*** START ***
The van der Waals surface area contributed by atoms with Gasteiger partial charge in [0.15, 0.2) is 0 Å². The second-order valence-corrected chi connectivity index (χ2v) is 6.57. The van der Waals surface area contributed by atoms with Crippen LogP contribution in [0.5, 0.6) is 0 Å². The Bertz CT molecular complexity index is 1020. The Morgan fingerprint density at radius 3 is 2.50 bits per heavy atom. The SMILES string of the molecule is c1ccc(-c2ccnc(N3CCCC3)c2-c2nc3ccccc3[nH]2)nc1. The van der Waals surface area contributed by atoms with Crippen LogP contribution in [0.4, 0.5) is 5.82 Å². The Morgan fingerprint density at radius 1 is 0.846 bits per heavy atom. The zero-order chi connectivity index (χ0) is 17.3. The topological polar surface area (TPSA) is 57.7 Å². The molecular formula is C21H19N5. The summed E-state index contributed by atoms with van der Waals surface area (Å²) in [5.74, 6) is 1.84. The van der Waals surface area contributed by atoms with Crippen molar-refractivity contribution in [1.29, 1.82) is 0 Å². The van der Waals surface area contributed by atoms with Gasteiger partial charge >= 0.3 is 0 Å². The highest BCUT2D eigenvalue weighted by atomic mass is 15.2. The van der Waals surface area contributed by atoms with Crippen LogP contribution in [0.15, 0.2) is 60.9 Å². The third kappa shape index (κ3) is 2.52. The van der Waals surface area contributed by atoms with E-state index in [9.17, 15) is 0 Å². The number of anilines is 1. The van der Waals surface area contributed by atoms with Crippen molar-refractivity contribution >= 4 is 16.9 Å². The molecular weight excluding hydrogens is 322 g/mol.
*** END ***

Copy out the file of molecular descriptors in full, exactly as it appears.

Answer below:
The van der Waals surface area contributed by atoms with Gasteiger partial charge in [0.15, 0.2) is 0 Å². The second-order valence-corrected chi connectivity index (χ2v) is 6.57. The van der Waals surface area contributed by atoms with Crippen LogP contribution in [0.5, 0.6) is 0 Å². The Bertz CT molecular complexity index is 1020. The Morgan fingerprint density at radius 3 is 2.50 bits per heavy atom. The SMILES string of the molecule is c1ccc(-c2ccnc(N3CCCC3)c2-c2nc3ccccc3[nH]2)nc1. The van der Waals surface area contributed by atoms with Crippen LogP contribution in [0.4, 0.5) is 5.82 Å². The Morgan fingerprint density at radius 1 is 0.846 bits per heavy atom. The zero-order chi connectivity index (χ0) is 17.3. The topological polar surface area (TPSA) is 57.7 Å². The molecular formula is C21H19N5. The summed E-state index contributed by atoms with van der Waals surface area (Å²) in [5.74, 6) is 1.84. The van der Waals surface area contributed by atoms with Crippen molar-refractivity contribution in [1.29, 1.82) is 0 Å². The van der Waals surface area contributed by atoms with Gasteiger partial charge >= 0.3 is 0 Å². The highest BCUT2D eigenvalue weighted by atomic mass is 15.2. The van der Waals surface area contributed by atoms with Crippen LogP contribution in [0.15, 0.2) is 60.9 Å². The third kappa shape index (κ3) is 2.52. The van der Waals surface area contributed by atoms with E-state index in [9.17, 15) is 0 Å². The number of anilines is 1. The van der Waals surface area contributed by atoms with Crippen molar-refractivity contribution >= 4 is 16.9 Å². The molecular weight excluding hydrogens is 322 g/mol.